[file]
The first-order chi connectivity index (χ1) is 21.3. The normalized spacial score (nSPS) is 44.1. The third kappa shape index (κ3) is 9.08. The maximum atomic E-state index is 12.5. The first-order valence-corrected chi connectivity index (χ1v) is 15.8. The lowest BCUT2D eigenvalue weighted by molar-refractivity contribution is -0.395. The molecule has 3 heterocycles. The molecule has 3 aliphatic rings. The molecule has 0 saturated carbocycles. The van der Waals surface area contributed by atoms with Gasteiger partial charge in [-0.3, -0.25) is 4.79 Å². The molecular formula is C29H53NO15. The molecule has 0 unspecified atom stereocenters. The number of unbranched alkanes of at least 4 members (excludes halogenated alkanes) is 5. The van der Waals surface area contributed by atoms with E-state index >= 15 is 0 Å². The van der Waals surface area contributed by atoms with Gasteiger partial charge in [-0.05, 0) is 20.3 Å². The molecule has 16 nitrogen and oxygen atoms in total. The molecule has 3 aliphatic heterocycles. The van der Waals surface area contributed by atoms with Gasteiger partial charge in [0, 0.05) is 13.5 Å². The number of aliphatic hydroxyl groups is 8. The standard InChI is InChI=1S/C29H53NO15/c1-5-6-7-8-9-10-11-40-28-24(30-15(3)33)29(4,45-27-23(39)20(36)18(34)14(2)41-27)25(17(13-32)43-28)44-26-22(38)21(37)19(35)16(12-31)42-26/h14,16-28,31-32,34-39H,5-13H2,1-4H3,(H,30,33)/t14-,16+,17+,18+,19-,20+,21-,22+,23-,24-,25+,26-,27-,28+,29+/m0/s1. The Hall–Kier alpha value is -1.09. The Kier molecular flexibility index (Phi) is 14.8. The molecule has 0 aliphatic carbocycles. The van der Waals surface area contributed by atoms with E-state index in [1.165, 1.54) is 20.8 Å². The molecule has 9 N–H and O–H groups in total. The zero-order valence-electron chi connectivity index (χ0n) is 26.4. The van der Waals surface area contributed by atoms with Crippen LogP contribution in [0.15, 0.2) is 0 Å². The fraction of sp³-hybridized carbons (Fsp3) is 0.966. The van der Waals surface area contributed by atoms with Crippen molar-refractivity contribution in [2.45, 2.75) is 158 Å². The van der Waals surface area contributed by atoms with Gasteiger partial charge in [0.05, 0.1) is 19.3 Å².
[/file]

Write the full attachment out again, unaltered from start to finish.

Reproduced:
The first-order chi connectivity index (χ1) is 21.3. The normalized spacial score (nSPS) is 44.1. The third kappa shape index (κ3) is 9.08. The maximum atomic E-state index is 12.5. The first-order valence-corrected chi connectivity index (χ1v) is 15.8. The lowest BCUT2D eigenvalue weighted by molar-refractivity contribution is -0.395. The molecule has 3 heterocycles. The molecule has 3 aliphatic rings. The molecule has 0 saturated carbocycles. The van der Waals surface area contributed by atoms with Gasteiger partial charge in [-0.3, -0.25) is 4.79 Å². The molecular formula is C29H53NO15. The molecule has 0 unspecified atom stereocenters. The number of unbranched alkanes of at least 4 members (excludes halogenated alkanes) is 5. The van der Waals surface area contributed by atoms with E-state index >= 15 is 0 Å². The van der Waals surface area contributed by atoms with Gasteiger partial charge in [-0.05, 0) is 20.3 Å². The molecule has 16 nitrogen and oxygen atoms in total. The molecule has 3 aliphatic heterocycles. The van der Waals surface area contributed by atoms with Gasteiger partial charge in [0, 0.05) is 13.5 Å². The number of aliphatic hydroxyl groups is 8. The standard InChI is InChI=1S/C29H53NO15/c1-5-6-7-8-9-10-11-40-28-24(30-15(3)33)29(4,45-27-23(39)20(36)18(34)14(2)41-27)25(17(13-32)43-28)44-26-22(38)21(37)19(35)16(12-31)42-26/h14,16-28,31-32,34-39H,5-13H2,1-4H3,(H,30,33)/t14-,16+,17+,18+,19-,20+,21-,22+,23-,24-,25+,26-,27-,28+,29+/m0/s1. The Hall–Kier alpha value is -1.09. The Kier molecular flexibility index (Phi) is 14.8. The molecule has 0 aliphatic carbocycles. The van der Waals surface area contributed by atoms with E-state index in [1.165, 1.54) is 20.8 Å². The molecule has 9 N–H and O–H groups in total. The zero-order valence-electron chi connectivity index (χ0n) is 26.4. The van der Waals surface area contributed by atoms with Crippen LogP contribution in [0.15, 0.2) is 0 Å². The fraction of sp³-hybridized carbons (Fsp3) is 0.966. The van der Waals surface area contributed by atoms with Crippen molar-refractivity contribution in [2.45, 2.75) is 158 Å². The van der Waals surface area contributed by atoms with Gasteiger partial charge in [0.05, 0.1) is 19.3 Å².